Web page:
Allied Health Training Programs
Allied health professionals support physicians and other medical professionals with patients who have diseases and disorders and who need dietary, rehabilitation and nutrition services. Being such a broad field of study, allied health programs cover a wide array of majors at many degree levels, ranging from an Associate of Science in Health Information Technology to a Master of Health Science in Health Care Education.
Some allied health careers include: nurse practitioner, speech language pathologist, registered nurse, physical therapist, physician assistant, medical assistant, occupational therapy assistant and diagnostic medical sonographers.
Allied Health Education Programs
Allied health schools and programs cover many different professions; due to the breadth of the field, allied health education programs vary in terms of degree level and course content. While an associate degree in allied health may prepare a student for a variety of medical careers, there are also plenty of specific allied health programs that may prepare a student for a career in a specialized field.
Regardless of the program, students of allied health may take the following core curriculum courses:
- Human Anatomy and Physiology: The study of human body systems, including the skeletal, digestive, circulatory, and nervous systems. Also typically covers cell biology, chemistry, and the study of different tissues.
- Introduction to Psychology: A scientific study of behavior, covering topics such as memory, learning, the nervous system, motivation, perception, social interaction and much more. This course may give allied health professionals a broad view of human behavior, which could be helpful in dealing with patients who display a variety of behaviors.
- Business Math: A course designed to prepare students for the mathematical concepts used in the everyday business environment. Some allied health careers may require mathematical skills, making this a useful and possibly required course for allied health students.
Certification and Licensure
There's no single certification and licensure requirement for all allied health professionals. But to get an idea of some of the certification and licensure requirements for a few allied health careers, here are three examples:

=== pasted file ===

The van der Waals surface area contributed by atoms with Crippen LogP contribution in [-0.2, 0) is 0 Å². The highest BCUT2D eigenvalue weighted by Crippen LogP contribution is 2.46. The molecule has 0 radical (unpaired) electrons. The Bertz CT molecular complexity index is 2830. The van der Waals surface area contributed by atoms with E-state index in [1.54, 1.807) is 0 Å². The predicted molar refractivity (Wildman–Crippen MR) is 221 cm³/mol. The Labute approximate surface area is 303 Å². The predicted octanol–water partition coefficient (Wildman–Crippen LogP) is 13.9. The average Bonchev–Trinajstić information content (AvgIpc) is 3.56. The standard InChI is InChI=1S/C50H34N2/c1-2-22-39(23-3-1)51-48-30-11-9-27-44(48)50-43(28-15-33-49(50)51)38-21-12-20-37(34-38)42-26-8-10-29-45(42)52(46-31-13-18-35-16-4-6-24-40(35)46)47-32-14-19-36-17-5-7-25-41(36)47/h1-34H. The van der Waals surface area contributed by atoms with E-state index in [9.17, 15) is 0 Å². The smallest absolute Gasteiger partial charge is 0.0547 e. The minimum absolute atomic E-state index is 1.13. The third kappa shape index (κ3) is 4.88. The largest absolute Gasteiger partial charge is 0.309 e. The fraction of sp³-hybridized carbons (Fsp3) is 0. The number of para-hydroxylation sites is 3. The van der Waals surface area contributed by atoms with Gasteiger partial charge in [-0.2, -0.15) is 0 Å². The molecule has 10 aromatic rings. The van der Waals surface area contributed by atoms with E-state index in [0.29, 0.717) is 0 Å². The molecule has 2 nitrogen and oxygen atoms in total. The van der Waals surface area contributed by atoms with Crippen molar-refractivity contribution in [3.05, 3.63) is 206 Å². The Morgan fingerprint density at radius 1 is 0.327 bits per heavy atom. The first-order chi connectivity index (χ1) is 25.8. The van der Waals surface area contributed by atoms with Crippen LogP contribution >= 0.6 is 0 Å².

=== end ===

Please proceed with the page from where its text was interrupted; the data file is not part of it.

- Medical assistant: Medical assistants don't require certification, although many employers prefer certified medical assistants. To apply for certification, one must either pass an exam or graduate from an accredited program, and then go through a certifying agency.
- Diagnostic medical sonographer: You need not be a certified sonographer but most employers prefer it. Certification requires that you pass an exam and graduate from an accredited program in the field. Some states require diagnostic medical sonographers to be licensed.
- Occupational therapy assistant: Most states require occupational therapy assistants to acquire licensure, which can usually be done by completing an accredited occupational therapy assistant program and passing an exam. Some states require further education.
Work Environment and Typical Responsibilities
The work environment and responsibilities of an allied health professional vary by position. Some allied health professionals work in hospital environments, whereas others work in offices or pharmacies.
Here are two examples of allied health professionals and some of their responsibilities:
- Medical assistant: Measure vital signs, take patient history, prepare blood for lab tests, give injections under the supervision of a physician, assist with patient exams and schedule patient appointments.
- Health educator: Put together and present educational programs and materials on health, such as school and community presentations, conferences, training workshops, bulletins and reports. Collaborate with health specialists to determine community health needs. Assess the performance of health education programs.
Salary Information and Employment Outlook
Salary and employment outlook differs among professions within allied health. Here is the salary and employment outlook of two common allied health careers according to the Bureau of Labor Statistics (bls.gov/oes, 2013; bls.gov/ooh, 2012):
- Medical assistant: A national mean hourly wage of $14.69 and a national mean annual wage of $30,550 in May 2012. Employment of medical assistants is projected to grow by 31 percent between 2010 and 2020.
- Registered nurse: In May 2012 a registered nurse earned a national mean hourly wage of $32.66 and a national mean annual wage of $67,930. Employment of registered nurses is projected to grow by 26 percent between 2010 and 2020.
Bureau of Labor Statistics: Occupational Outlook Handbook, 2012-13 Edition: Medical Assistants
Bureau of Labor Statistics: Occupational Outlook Handbook, 2012-13 Edition: Registered Nurses
Bureau of Labor Statistics: Occupational Employment Statistics: May 2012 National Occupational Employment and Wage Estimates United States
O*Net Online: Health educators
Glen Oaks Community College: Allied health
Washburn University: Allied Health
Wake Forest University: Allied health
Austin Peay State University: Allied Health Science Degree Programs
The Association of Schools of Allied Health Professions (ASAHP)
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